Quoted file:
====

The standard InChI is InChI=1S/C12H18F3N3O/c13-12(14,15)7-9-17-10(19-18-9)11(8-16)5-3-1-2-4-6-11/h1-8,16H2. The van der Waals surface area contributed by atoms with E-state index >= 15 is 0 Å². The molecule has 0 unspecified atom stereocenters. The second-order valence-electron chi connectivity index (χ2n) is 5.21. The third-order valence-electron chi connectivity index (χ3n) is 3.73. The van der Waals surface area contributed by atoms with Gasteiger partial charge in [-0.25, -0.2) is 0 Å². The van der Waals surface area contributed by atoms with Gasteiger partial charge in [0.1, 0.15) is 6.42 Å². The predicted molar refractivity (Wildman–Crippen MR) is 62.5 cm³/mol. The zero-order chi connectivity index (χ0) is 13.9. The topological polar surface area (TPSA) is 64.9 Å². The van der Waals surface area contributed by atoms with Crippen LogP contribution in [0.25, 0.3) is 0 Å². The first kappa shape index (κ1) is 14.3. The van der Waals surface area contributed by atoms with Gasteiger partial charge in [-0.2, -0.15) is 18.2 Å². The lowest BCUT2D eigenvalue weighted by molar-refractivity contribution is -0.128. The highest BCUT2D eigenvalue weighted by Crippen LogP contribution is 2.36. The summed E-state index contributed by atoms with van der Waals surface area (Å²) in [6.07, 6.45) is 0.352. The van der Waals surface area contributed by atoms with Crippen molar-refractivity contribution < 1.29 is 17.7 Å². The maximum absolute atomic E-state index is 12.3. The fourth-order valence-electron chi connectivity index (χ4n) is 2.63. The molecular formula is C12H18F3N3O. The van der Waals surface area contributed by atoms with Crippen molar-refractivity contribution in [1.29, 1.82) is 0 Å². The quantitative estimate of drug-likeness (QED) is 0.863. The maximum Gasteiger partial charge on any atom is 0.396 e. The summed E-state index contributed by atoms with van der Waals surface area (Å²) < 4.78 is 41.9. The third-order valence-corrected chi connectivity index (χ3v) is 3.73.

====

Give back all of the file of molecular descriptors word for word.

The standard InChI is InChI=1S/C12H18F3N3O/c13-12(14,15)7-9-17-10(19-18-9)11(8-16)5-3-1-2-4-6-11/h1-8,16H2. The van der Waals surface area contributed by atoms with E-state index >= 15 is 0 Å². The molecule has 0 unspecified atom stereocenters. The second-order valence-electron chi connectivity index (χ2n) is 5.21. The third-order valence-electron chi connectivity index (χ3n) is 3.73. The van der Waals surface area contributed by atoms with Gasteiger partial charge in [-0.25, -0.2) is 0 Å². The van der Waals surface area contributed by atoms with Gasteiger partial charge in [0.1, 0.15) is 6.42 Å². The predicted molar refractivity (Wildman–Crippen MR) is 62.5 cm³/mol. The zero-order chi connectivity index (χ0) is 13.9. The topological polar surface area (TPSA) is 64.9 Å². The van der Waals surface area contributed by atoms with Crippen LogP contribution in [0.25, 0.3) is 0 Å². The first kappa shape index (κ1) is 14.3. The van der Waals surface area contributed by atoms with Gasteiger partial charge in [-0.2, -0.15) is 18.2 Å². The lowest BCUT2D eigenvalue weighted by molar-refractivity contribution is -0.128. The highest BCUT2D eigenvalue weighted by Crippen LogP contribution is 2.36. The summed E-state index contributed by atoms with van der Waals surface area (Å²) in [6.07, 6.45) is 0.352. The van der Waals surface area contributed by atoms with Crippen molar-refractivity contribution < 1.29 is 17.7 Å². The maximum absolute atomic E-state index is 12.3. The fourth-order valence-electron chi connectivity index (χ4n) is 2.63. The molecular formula is C12H18F3N3O. The van der Waals surface area contributed by atoms with Crippen molar-refractivity contribution in [1.29, 1.82) is 0 Å². The quantitative estimate of drug-likeness (QED) is 0.863. The maximum Gasteiger partial charge on any atom is 0.396 e. The summed E-state index contributed by atoms with van der Waals surface area (Å²) < 4.78 is 41.9. The third-order valence-corrected chi connectivity index (χ3v) is 3.73.